Today I’m excited to share a tutorial on how to make your very own Skinny Bin, perfect for storing your Aurifil thread color card strips. The Skinny Bins are very versatile, so you can make one even if you don’t yet have Aurifil thread color card strips; they are perfect for sorting tiny scraps or catching threads, and just happen to make a lovely wine bottle cozy, too!

Let’s get started!

Gather your materials:

materials for fabric skinny bin

  • 15” x 11” fabric for outer panel
  • 15” x 11” fusible fleece
  • 15” x 12” fabric for lining
  • Thread – we suggest 50wt Aurifil thread
  • Quilting ruler
  • Rotary cutter
  • Scissors
  • Marking pencil or tool
  • Iron and pressing surface
  • Sewing machine
Making the Exterior
Step 1

First, fuse the fusible fleece to the wrong side of your outer panel fabric piece, following the manufacturer’s directions.

Step 2

fabric skinny bin tutorial nightquilterSew the short ends right sides together using a ⅜” seam allowance. You will have a tube with both ends open. Press seam open.

Step 3

fabric skinny bin tutorial nightquilterCentering your pressed seam (3 ½” of fabric should be on either side of the seam), press the tube flat, creating clear side creases.

Step 4

Sew along the bottom with a ⅜” seam allowance. Do not turn right-side out yet.

Step 5

fabric skinny bin tutorial nightquilterMeasure and mark 1 ⅞” (1 ½” from the bottom seam stitch line) up and 1 ½” in from the side on each bottom corner, as illustrated above.

Step 6

fabric skinny bin tutorial nightquilterCarefully cut out the marked squares and discard.

Step 7

fabric skinny bin tutorial nightquilterfabric skinny bin tutorial nightquilterOpening the bin, fold the recently cut opening so that the bottom seam and side pressed seam match, right sides facing.

fabric skinny bin tutorial nightquilterCarefully pin or hold in place, and sew along the opening with a ¼” seam. Be sure to backstitch at the beginning and end. Repeat for the other bottom corner.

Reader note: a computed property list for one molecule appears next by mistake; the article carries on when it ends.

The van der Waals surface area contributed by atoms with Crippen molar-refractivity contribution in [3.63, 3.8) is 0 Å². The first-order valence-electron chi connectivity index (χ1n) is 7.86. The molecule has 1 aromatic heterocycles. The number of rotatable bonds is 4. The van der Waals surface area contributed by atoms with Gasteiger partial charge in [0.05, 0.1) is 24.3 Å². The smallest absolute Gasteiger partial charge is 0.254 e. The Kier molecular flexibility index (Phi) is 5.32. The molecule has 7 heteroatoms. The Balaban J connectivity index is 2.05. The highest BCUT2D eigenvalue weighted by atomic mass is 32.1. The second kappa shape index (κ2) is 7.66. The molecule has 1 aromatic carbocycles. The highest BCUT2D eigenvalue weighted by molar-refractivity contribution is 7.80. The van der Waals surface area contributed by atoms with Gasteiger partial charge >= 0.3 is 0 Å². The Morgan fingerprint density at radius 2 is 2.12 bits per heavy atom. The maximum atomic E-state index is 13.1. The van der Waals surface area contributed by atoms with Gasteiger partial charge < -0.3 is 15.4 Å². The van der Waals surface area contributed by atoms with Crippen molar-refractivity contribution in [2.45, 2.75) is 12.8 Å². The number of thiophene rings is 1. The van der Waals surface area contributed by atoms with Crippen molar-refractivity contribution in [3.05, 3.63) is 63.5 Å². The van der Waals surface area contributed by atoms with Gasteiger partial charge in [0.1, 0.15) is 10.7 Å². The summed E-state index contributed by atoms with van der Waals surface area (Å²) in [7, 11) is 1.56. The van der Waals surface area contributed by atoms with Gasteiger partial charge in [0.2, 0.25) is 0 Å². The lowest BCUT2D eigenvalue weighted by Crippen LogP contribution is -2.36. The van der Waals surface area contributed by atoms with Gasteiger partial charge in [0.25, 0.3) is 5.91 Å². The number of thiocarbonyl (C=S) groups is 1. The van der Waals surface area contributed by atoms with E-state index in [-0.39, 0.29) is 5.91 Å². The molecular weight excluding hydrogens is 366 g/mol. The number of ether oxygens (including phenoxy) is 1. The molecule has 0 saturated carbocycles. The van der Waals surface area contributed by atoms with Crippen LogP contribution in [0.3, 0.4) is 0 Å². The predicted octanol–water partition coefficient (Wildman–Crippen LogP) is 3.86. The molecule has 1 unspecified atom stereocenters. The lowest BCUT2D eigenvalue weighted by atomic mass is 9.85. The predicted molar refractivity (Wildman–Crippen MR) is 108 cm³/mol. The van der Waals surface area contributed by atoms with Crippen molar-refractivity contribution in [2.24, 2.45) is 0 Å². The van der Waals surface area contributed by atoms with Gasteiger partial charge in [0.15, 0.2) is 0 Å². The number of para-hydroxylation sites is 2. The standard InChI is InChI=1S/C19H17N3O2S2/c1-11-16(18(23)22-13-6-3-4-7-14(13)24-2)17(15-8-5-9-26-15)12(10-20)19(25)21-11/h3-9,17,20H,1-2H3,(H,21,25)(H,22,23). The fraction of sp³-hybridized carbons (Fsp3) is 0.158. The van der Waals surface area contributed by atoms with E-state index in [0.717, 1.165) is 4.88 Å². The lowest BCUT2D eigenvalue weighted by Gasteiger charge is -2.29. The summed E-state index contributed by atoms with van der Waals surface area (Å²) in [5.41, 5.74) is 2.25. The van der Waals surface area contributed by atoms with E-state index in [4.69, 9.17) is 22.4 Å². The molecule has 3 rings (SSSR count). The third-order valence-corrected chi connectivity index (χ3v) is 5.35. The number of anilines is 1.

fabric skinny bin tutorial nightquilterYour bin exterior should look like the photo above.

Step 8

fabric skinny bin tutorial nightquilterTurn bin right side out, press out the bottom corners, admire, and set aside the exterior of your bin.

Making the Lining

fabric skinny bin tutorial nightquilterRepeat Steps 2 through 7 with the lining fabric to create the lining of the bin.

Finishing

fabric skinny bin tutorial nightquilterWith right sides out, carefully slide the lining fabric into the exterior of the bin, aligning the back seams and pressing the bottom corners into each other so that it fits snuggly. The exterior and lining should be wrong sides facing each other and the lining should extend about 1” above the top of the exterior.

fabric skinny bin tutorial nightquilterFold the lining down toward the outside of the bin so that the raw edge of the lining meets the raw edge of the exterior (approx ½”).

fabric skinny bin tutorial nightquilterFold again, so that the lining folds down over the exterior, with all raw edges contained inside the folds. Press carefully around the top edge of the bin so that your fold stays in place. You can pin or clip, or live on the wild side and simple feed carefully by hand as you stitch it down.

Carefully topstitch approximately ⅛” from the bottom fold of the lining around the top of the bin. Backstitch to secure threads, or knot and bury your threads. Here you can use a contrasting 12wt or 28wt thread for extra interest if you want!

Fabric Skinny Bin TutorialI used my Aurifil 50wt 2600-Dove and a 3.0 stitch length so that it provided a bit of interest matching the pattern on the Alison Glass Sun Print Grow in Pansy I used for the lining.

fabric skinny bin tutorial nightquilterTa da! Your first Skinny Bin is compete! Arrange your Aurifil thread card strips delightfully, channeling your inner florist vibes, or fill with scraps or a bottle of your favorite bevvy.

Fabric skinny bin AGF lower the volume capsuleFeel free to personalize the outer panel, too! Add-on exterior patterns may be available one day if the desire is high. Please use #fabricskinnybin and tag @nightquilter so that I can admire your Skinny Bins, too!

fabric skinny bin tutorial nightquilterIf you don’t yet have an Aurifil thread color card, ask your local quilt shop or order from Hawthorne Threads. Then check out our guest post on Auribuzz to see all of the fun ways you can organize and store it!

My 2020 Miles Quilt

I’m discovering that if there’s a way to intertwine the fibers of life with my love of quilting, I’m going to do it! Between the Milestone Quilt I made for my third child in 2015-16, the Summer Adventure Quilt I made documenting our summer adventures during the summer of 2017, and the tiny adventure blocks I made in 2019 (I may not have shared them here yet!), it’s clear I have a thing for documenting my days in the making of a quilt.